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A triple artemisinin-based combination therapy (TACT) of artemether-lumefantrine plus amodiaquine (AL+AQ) for uncomplicated falciparum malaria in areas with a high prevalence of artemisinin resistance is a well-tolerated, effective treatment for multidrug-resistant parasites, say a team of MORU-led researchers.

Composite photo, with a doctor and a patient, and a view over the river in the Sekong Province, Lao PDR © Nature & James Callery
Left: A TACT-CV study doctor examines a patient. Right: The Sekong River in Cambodia, near the location of a TACT study site.

Published in The Lancet Infectious Diseases, the results of the MORU-led TACT-CV study demonstrate that AL+AQ  provides an alternative first-line treatment for multidrug-resistant P falciparum malaria in the Greater Mekong subregion (GMS), and could prolong the therapeutic lifetime of artemether–lumefantrine in malaria-endemic populations in SE Asia and elsewhere, with an expected longer therapeutic lifetime than current artemisinin combination therapies.

“This is an important study, showing that artemether-lumefantrine-amodiaquine is efficacious and safe for the treatment of falciparum malaria in an area of multidrug resistance. It is currently the most advanced triple ACT, which will become available as a fixed dose drug combination later this year.,” said Professor Arjen Dondorp, Head of Malaria at MORU and TACT-CV Principal Investigator (PI).

Artemisinin-based combination therapies (ACTs) are the first-line treatment for falciparum malaria, but parasites that are resistant to artemisinin and the partner drugs used in ACTs have emerged, with high levels of resistance noted in the Greater Mekong subregion in countries such as Cambodia and Vietnam. Resistance to artemisinin and ACT partner drugs has been reported widely from Cambodia and Vietnam since 2009, with a single artemisinin-resistant parasite lineage carrying the C580Y pfkelch13mutation becoming the predominant artemisinin-resistant strain by 2016-17. Artemisinin could be given with two partner drugs, lumefantrine and amodiaquine (AQ), as a triple ACT to improve cure rates and extend the useful therapeutic lifetimes of these available drugs.

The first randomised trial of artemether-lumefantrine (AL) alone versus artemether-lumefantrine plus amodiaquine (AL+AQ) for uncomplicated falciparum malaria in areas with a high prevalence of artemisinin resistance, the TACT-CV study was funded by the Bill & Melinda Gates Foundation and Wellcome, and undertaken from 2018-20 at two sites in Cambodia and one in Vietnam. Led by PI Prof Arjen Dondorp, TACT-CV was coordinated by Lorenz von Seidlein, Tom Peto, James Callery and Rupam Tripura, in collaboration with colleagues from the Cambodian malaria control programme (led by Dr Soley and Dr Chea) and OUCRU in Vietnam (led by Dr Hien and Dr Nghia).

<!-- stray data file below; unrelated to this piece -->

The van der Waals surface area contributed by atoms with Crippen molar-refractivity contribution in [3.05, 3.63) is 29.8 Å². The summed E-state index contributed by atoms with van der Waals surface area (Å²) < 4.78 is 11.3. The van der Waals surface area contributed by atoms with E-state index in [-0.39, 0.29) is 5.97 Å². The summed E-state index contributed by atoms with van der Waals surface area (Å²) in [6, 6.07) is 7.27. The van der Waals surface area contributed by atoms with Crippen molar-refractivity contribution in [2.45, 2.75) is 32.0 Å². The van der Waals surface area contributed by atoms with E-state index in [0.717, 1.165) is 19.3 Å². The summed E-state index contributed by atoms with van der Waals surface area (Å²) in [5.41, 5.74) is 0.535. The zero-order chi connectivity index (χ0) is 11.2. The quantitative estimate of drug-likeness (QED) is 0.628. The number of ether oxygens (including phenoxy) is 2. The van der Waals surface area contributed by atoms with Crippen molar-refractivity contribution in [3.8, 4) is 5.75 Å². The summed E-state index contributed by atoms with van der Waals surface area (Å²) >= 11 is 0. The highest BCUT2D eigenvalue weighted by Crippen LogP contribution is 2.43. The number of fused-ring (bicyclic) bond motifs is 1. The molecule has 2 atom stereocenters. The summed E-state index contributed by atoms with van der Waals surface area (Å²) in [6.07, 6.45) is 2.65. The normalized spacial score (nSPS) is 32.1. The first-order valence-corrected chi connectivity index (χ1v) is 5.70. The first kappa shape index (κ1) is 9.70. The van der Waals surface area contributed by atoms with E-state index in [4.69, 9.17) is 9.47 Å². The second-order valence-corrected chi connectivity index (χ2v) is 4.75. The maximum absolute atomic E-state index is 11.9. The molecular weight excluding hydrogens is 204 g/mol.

The study showed that although AL alone cleared the initial artemisinin-resistant infections, it had only about 90% efficacy against recrudescence; for such infections, triple therapy with AL+AQ is a safe option that might be about 96% effective against recrudescence. The addition of AQ to AL did not affect plasma lumefantrine concentrations but, as in a previous trial (TRACII), it slightly increased the incidence of vomiting and mild bradycardia.

The TACT-CV team wish to thank and extend a big appreciation to everyone who was involved in successfully completing the TACT-CV study.

- Text and photos courtesy of James Callery,
on behalf of Tom Peto, Rupam Tripura and the TACT-CV team.

Read the publication 'Triple therapy with artemether–lumefantrine plus amodiaquine versus artemether–lumefantrine alone for artemisinin-resistant, uncomplicated falciparum malaria: an open-label, randomised, multicentre trial' on the Lancet Infectious Diseases website

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